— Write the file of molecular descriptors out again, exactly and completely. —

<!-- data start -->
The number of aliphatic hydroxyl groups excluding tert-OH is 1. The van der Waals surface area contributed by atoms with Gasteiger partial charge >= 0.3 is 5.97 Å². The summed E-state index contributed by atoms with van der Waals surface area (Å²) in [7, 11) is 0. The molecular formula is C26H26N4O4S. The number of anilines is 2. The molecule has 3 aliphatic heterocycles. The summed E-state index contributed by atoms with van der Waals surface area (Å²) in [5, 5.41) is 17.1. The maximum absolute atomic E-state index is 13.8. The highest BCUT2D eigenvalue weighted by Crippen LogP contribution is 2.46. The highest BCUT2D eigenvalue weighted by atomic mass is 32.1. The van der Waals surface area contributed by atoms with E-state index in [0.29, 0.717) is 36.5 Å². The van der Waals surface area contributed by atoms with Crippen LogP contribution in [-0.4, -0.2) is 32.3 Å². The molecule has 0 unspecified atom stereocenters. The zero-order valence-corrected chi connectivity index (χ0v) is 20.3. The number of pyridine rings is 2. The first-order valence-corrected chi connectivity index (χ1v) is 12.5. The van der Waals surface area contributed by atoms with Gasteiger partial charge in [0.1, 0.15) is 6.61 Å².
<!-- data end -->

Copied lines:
The number of aliphatic hydroxyl groups excluding tert-OH is 1. The van der Waals surface area contributed by atoms with Gasteiger partial charge >= 0.3 is 5.97 Å². The summed E-state index contributed by atoms with van der Waals surface area (Å²) in [7, 11) is 0. The molecular formula is C26H26N4O4S. The number of anilines is 2. The molecule has 3 aliphatic heterocycles. The summed E-state index contributed by atoms with van der Waals surface area (Å²) in [5, 5.41) is 17.1. The maximum absolute atomic E-state index is 13.8. The highest BCUT2D eigenvalue weighted by Crippen LogP contribution is 2.46. The highest BCUT2D eigenvalue weighted by atomic mass is 32.1. The van der Waals surface area contributed by atoms with E-state index in [0.29, 0.717) is 36.5 Å². The van der Waals surface area contributed by atoms with Crippen LogP contribution in [-0.4, -0.2) is 32.3 Å². The molecule has 0 unspecified atom stereocenters. The zero-order valence-corrected chi connectivity index (χ0v) is 20.3. The number of pyridine rings is 2. The first-order valence-corrected chi connectivity index (χ1v) is 12.5. The van der Waals surface area contributed by atoms with Gasteiger partial charge in [0.1, 0.15) is 6.61 Å².